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Community Manager

Great Eats while travelling?

How do you plan eating when you go on vacation?  Are there apps or special things you to do save money or eat healthier?  Share what works for you!

AARPTeri
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Regular Contributor

I enjoy food markets while I wander new surroundings.  I like to try locals foods especially if I am somewhere I have never been before. Trying new dishes is part of the over all experience for me.

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Newbie

Pack your own snacks: fruit, nuts, crackers, veggies for the road or the air. Choose the yogurt and fruit at the ‘free’ hotel breakfasts, skipping the high fat/cal pastries, bagels, waffles. Choose hotels with at least a refrig and maybe a microwave. Stock some lunch items like cheese or cold cuts to lunch on in addition to fruit and veggies. Save half your restaurant dinner, refrig it and reheat in the microwave to eat for lunch the next day. Visit local specialty food shops and pick up parts to a meal, probably less $$ than a restaurant. Visit and purchase wines at the local winery, a definite saving over restaurants. Choose a restaurant with BYO alcohol. For years we ate breakfasts and lunches from local grocery stores and splurged on a great evening meal. And, back when traveling with a hungry teen son, I’d push a peanut butter sandwich prior to dinner: it reduced the $$$ because it took the edge off his appetite and he didn’t order everything on the menu. Remember food handling safety!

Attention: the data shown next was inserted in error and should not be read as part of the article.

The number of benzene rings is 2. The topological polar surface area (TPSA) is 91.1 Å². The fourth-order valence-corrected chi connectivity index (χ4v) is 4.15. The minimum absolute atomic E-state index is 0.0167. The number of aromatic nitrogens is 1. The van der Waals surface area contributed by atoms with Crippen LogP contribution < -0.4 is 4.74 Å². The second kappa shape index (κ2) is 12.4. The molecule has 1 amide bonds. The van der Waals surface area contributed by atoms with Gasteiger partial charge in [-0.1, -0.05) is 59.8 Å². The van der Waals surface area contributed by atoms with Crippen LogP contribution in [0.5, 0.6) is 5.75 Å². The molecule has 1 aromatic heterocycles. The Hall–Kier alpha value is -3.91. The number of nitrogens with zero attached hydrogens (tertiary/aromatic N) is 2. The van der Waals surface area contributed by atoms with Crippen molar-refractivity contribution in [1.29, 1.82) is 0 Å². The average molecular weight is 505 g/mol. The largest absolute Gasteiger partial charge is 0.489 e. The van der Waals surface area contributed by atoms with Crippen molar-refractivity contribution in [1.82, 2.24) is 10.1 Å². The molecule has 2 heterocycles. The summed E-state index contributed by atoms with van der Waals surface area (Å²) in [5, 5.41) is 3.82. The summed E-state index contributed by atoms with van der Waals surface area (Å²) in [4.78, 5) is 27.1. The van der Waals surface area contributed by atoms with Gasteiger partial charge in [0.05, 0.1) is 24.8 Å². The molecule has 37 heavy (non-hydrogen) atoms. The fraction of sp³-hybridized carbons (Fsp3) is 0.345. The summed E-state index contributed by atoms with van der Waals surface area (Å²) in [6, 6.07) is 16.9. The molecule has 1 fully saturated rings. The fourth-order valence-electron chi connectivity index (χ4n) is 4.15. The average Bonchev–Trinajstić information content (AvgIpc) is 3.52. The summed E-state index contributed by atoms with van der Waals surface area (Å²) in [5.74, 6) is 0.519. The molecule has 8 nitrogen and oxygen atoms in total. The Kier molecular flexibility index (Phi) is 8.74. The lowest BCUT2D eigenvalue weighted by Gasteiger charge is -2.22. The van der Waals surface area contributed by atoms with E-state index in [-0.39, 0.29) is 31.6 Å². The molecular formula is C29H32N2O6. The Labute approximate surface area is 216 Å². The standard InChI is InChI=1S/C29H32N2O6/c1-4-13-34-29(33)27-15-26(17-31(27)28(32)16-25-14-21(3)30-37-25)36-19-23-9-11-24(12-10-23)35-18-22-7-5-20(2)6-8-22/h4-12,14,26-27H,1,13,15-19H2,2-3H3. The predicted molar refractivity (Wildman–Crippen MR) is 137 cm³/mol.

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Regular Contributor

We've been to Hawaii over a dozen times.

For healthy eating, get a condo with a kitchen and an outdoor grill.